The following 2-3 days were the worse days for me as far as pain level and getting the hang of everything. Trips to the bathroom were the most laborious chore, and pain medication increased those trips. There are a million things I could complain about, i.e., sleeping on my back, the stabbing pain of the abdomen when moving from the lying to the sitting position, the constipation, being hunched over and the pain on the hips from the liposuction, but I knew that this pain would be involved before I agreed to do the surgery. The worst thing for me – the part I did not prepare myself for – was the feeling of being a burden or dead weight. After a few days, my mom left, and the chores around the house were starting to add up. All I could do was add to the laundry, add to the dirty dishes, add to the number of directions that Lucas (my husband) was being pulled. I felt bad enough not helping with dinner and homework, but to contribute to the number of things he has to do, makes me feel worthless and depressed. In retrospect, I was so concerned about the pain factor, that I didn’t even consider the emotional factor of these procedures. I got over it after a couple of days, but I was pretty down about it. Then, I realized that I have sacrificed so much for my family, I have stayed up late helping on homework projects, I take them to volleyball, swimming, soccer, lacrosse, or fencing almost every night of the week, my social life in on the backburner because my kid’s activities consume my life. I feel like I have earned a few weeks of “vacation” from the family, and I will look back on this recovery time years later, and think, “My down time really wasn’t that long. It might have seemed like a long time then, but what different is a few weeks in the grand scheme of things?”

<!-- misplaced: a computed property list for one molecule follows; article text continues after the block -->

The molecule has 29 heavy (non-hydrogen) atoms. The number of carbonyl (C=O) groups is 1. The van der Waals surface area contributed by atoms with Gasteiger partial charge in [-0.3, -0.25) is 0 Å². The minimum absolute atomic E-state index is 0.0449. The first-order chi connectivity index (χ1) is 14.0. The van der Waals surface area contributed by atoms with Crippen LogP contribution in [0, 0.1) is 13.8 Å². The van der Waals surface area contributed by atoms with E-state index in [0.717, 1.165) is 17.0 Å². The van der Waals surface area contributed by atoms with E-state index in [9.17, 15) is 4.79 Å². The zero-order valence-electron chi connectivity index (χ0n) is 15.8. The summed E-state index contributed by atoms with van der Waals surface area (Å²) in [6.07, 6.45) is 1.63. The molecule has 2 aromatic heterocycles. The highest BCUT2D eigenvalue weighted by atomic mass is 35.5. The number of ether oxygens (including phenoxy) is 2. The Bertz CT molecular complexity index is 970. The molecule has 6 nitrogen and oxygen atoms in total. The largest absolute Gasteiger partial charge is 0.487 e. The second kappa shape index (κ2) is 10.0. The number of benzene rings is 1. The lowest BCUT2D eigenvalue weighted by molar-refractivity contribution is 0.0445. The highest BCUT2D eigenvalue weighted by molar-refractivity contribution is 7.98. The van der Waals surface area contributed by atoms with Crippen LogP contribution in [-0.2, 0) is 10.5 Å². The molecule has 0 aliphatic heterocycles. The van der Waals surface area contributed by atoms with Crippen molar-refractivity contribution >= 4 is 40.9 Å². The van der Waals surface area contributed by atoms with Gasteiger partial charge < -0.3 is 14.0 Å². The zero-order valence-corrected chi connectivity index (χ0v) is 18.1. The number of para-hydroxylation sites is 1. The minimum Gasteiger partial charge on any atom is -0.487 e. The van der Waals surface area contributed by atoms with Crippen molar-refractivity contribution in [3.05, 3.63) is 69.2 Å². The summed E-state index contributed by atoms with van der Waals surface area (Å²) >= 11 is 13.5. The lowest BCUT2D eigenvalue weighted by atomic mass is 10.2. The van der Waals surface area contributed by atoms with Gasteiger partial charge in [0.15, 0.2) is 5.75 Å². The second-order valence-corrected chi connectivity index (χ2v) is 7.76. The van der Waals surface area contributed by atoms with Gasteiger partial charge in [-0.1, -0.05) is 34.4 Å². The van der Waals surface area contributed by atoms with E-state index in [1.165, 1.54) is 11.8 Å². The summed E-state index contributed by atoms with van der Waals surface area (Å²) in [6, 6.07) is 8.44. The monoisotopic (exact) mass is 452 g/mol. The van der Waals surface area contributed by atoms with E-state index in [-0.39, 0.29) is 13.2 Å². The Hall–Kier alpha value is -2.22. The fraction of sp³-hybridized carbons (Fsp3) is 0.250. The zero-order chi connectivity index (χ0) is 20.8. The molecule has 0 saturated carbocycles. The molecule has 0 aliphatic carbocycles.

All that to say, expect to have some pain, but know that each day gets better. I am 8days PO, and I can take a shower, get something to eat, go to the bathroom, turn on my side, pull myself up, put the dishes in the dishwasher, do lite laundry, change sheets, feed the dog – all without assistance. 3 days ago I couldn’t do half of that stuff. It is easy to frustrate yourself with all the things that you can’t do, but don’t get discouraged, focus on the things that you can do and the small changes or slight improvements that occur daily.
So far, I can say that I am not ready to go back to work full time quite yet. I arranged to work a couple of hours a day for the entire week, which will help me transition into working full time the following week.
I’m not recovering as fast as I thought that I would, but I refuse to push myself too far. Now that I can get a round easily, I plan on spending a little more time with the kids, sleeping and resting when I need it, and listening to my body. Despite all the swelling and bruising from the surgery and lipo, I can see the start of something beautiful. 11 inches was taken off my belly so most of the stretch marks are gone. My stomach is flat. My belly button looks like a belly button should. My breasts are perky. It’s only getting better from here.
Lots of research. I wanted to find a PS that did the quilting method (no drains) for the tummy tuck, and based on various websites, I found that Dr. Shadid's patients' description of his wonderful bedside manner combined with his excellent workmanship, made him the PS for me. I have not been disappointed.